Ok, like I said, I'm not a cookie person.  Sometimes I enjoy a cookie, but in the realm of desserts, I will never pick a cookie.  But, my office cafes, while wonderful for the savory cuisine, really, really didn't make very good desserts.  After a few weeks in Sydney, I was seriously needing good dessert.  I was getting desperate.

So I tried a Madhouse cookie.  Now, back to my general lack of interest in cookies.  The only cookies I ever like are soft ones (or, perhaps, ones coated in icing), fresh out of the oven, still warm.  I never like hard style cookies.  I never like packaged cookies.  Why on earth did I try this?  Again.  Desperate.

But, I was rewarded for trying.  It was really, really good!  Yes, it was a hard, crispy style cookie.  But the base was buttery and sweet, really pleasant, loaded with coconut for a bit of crunch.  There was a generous amount of little bits of dried raspberry, super flavorful.  The only disappointing part was the white chocolate, there were only two chips in the entire cookie!  I wanted more creamy, sweet, white chocolate.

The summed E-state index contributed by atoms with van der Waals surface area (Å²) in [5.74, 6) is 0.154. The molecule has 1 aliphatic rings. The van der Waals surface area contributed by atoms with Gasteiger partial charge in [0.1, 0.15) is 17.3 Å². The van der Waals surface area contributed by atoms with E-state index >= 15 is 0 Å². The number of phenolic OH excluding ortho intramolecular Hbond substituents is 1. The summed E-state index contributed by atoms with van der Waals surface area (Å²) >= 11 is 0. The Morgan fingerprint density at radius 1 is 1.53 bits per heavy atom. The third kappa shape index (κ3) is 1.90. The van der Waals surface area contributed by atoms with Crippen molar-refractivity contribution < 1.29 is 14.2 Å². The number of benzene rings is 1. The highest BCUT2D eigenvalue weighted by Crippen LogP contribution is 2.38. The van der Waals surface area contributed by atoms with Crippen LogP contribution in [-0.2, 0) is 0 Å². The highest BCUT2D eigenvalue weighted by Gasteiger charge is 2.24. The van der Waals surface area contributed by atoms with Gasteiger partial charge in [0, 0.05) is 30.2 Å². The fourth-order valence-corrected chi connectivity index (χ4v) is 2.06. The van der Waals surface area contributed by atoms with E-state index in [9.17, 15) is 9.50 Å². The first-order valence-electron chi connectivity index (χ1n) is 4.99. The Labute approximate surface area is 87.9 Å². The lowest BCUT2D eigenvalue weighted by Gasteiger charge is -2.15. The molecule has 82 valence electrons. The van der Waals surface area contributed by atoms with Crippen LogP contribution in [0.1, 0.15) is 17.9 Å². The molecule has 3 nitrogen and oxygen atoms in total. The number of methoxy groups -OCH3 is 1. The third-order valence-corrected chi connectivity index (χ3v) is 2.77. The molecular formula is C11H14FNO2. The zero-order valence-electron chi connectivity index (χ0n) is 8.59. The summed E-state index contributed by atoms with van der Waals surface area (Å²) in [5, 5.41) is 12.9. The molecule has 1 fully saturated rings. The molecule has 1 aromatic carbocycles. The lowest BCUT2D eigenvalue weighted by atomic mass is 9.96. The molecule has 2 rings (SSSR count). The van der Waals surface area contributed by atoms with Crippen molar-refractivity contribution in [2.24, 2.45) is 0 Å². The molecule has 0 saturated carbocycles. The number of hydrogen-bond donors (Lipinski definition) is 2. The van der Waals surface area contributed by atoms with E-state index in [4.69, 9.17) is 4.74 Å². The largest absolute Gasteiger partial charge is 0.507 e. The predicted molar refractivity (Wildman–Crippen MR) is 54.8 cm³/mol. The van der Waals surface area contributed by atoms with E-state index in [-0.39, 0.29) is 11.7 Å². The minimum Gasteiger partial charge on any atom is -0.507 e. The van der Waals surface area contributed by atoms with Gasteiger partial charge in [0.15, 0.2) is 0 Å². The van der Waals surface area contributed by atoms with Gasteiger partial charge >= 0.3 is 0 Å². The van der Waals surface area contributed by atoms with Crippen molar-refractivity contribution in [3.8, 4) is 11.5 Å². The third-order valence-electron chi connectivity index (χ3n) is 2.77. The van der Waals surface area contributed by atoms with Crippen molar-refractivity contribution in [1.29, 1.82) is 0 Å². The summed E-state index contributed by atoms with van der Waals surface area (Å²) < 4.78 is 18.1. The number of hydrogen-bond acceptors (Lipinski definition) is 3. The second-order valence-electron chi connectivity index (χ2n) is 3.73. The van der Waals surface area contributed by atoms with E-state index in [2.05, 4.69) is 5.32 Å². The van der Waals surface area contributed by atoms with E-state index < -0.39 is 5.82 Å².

Anyway, this was a complete surprise.  I loved it, and devoured it.  I wish I had discovered these earlier on in my visit.
Dark Chocolate, Pistachio & Sour Cherry Cookie.
I also tried the chocolate, pistachio, and sour cherry cookie.

It was again a hard style cookie, a bit too crumbly for my taste.  I did like the bits of dark chocolate, the crunch of the pistachio, and flavor from sour cherry.

But, not my sort of thing at all, and I handed it off to Ojan.
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Wednesday, April 08, 2015

Home Thai, Sydney

When I was recently in Sydney, I ate a lot of thai food.  I love thai cuisine, but, San Francisco has never really impressed me in this area.  But Sydney?  Now, that is another story.  While Sydney surely isn't the place to go fine dining, proximity to Thailand serves it well, and there are many choices of thai restaurants.  We were determined to try as many as possible.

When you ask Sydneysiders to recommend thai restaurants, two names come up over and over: Home Thai, and Chat Thai, which I reviewed a few days ago.  The two restaurants are shockingly similar, although completely unrelated.  They are located only a few blocks apart.  They are both crazy popular, and always have lines out front.  The servers at both take orders on ipods/ipads.  The menus are fairly similar, although Home Thai has a more extensive savory menu, Chat Thai a more extensive sweet menu.

The food was fine, but I definitely do not recommend the dumplings (which, makes sense, as this is a Thai restaurant).  Prices are good, service is fast, but I don't really see a reason to return here, when there are so many other great thai choices in Sydney (stay tuned!).